Media brands making progress on Foursquare

26 August 2010

NEW YORK: Bravo, MTV and the History Channel are among the media brands making the most effective use of Foursquare, the location-based mobile service.

Mashable, the industry title, recently assessed which operators in this sector have successfully employed this emerging medium, typically associated with FMCG and retail, as a communications tool.

Bravo, the broadcaster, was one of the first companies in its category to forge a partnership with Foursquare, and has since signed up 50,000 fans via this platform.

In a bid to engage consumers, Bravo asked well-known faces and the hosts of its shows to make recommendations, in a way that reflects their own personalities and the programmes they represent.

As this output moved beyond simply focusing on content, to encompass shopping venues, hotels and restaurants, the station has reinforced its position as a "network of culture experts".

"Fans don't follow for Bravo per se; they're following to see where Top Chefs and Millionaire Matchmakers spend their time in New York and LA," Mashable's study said.

Zagat, the restaurant review specialist, has been publishing in print for over 30 years, but Mashable suggested it was a "brand made for Foursquare."

Providing comments from culinary enthusiasts across the US via Foursquare is seen as in keeping with Zagat's overall purpose.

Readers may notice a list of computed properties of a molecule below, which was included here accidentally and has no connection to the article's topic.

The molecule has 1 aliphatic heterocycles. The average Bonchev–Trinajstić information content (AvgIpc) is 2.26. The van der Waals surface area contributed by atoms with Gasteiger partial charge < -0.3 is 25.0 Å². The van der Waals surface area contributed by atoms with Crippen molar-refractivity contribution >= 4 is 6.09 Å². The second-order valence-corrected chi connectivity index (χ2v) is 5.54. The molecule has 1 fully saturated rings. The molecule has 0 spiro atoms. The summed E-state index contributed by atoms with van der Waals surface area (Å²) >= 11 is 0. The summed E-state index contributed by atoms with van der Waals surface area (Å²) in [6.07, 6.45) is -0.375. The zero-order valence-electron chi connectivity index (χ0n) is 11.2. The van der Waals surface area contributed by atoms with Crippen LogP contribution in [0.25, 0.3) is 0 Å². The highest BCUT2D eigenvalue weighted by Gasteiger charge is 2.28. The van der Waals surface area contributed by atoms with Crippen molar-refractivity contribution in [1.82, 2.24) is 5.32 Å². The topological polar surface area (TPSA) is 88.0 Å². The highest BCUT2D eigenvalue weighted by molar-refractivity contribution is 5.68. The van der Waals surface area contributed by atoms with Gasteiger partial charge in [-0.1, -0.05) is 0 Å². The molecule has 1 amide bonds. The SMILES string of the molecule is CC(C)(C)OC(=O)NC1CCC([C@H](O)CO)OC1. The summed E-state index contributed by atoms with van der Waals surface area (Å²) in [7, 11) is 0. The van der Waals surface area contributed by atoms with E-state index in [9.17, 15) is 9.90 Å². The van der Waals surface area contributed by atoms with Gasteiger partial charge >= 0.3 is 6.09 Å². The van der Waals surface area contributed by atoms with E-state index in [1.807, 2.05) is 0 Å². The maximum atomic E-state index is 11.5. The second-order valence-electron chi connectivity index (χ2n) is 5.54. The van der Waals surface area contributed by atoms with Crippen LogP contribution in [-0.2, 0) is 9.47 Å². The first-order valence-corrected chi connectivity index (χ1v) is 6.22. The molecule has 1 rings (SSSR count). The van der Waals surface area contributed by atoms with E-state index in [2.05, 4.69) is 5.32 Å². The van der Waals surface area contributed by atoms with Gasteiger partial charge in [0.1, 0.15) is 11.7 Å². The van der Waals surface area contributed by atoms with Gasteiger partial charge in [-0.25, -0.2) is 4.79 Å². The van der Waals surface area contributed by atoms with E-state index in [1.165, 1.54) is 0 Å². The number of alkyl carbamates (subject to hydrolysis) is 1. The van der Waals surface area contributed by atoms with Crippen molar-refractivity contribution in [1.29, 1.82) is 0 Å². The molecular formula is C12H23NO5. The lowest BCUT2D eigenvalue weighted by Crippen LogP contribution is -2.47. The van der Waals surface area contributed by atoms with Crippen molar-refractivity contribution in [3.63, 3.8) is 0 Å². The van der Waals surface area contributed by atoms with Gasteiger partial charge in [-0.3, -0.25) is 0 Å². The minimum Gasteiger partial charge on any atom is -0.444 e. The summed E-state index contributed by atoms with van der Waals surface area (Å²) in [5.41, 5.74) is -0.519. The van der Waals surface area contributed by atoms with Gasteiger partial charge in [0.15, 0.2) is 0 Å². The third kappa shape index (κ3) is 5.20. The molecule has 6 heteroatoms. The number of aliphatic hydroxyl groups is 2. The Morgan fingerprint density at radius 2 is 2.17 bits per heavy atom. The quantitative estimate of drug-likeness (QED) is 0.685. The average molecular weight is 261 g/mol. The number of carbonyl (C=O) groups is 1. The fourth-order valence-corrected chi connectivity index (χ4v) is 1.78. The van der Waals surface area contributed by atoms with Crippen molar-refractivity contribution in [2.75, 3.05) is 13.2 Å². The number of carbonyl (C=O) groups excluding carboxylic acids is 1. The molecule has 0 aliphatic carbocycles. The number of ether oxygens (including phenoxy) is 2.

The social media presence also gives the firm access to diners who may not be interested in buying its guides in print form.

Elsewhere, actors from high-profile MTV series like Jersey Shore, The Hills and The Real World were tapped by the channel to discuss their recent activities, and resulting recommendations.

This "celebrity sway" has proved a draw to the public on other social media operations such as Twitter, and appears to be an equally useful means of attracting attention on Foursquare.

New York Magazine leverages Foursquare to deliver the latest details concerning what's on in the Big Apple, alongside a link back to its webpage for in-depth coverage of these events.

"In this regard, New York Magazine's approach to Foursquare is akin to the Twitter strategy of many publishers, with the added value of location," Mashable said.

Another media brand, The History Channel, has also demonstrated how brands that do not possess an obvious method of utilising geo-location mobile service are able to connect with a wide target audience.

If offers facts and figures about various sites which consumers can visit, and while this seems to be little more than "trivia", such "indirect marketing" has secured it 47,000 Foursquare followers to date.

Data sourced from Mashable; additional content by Warc staff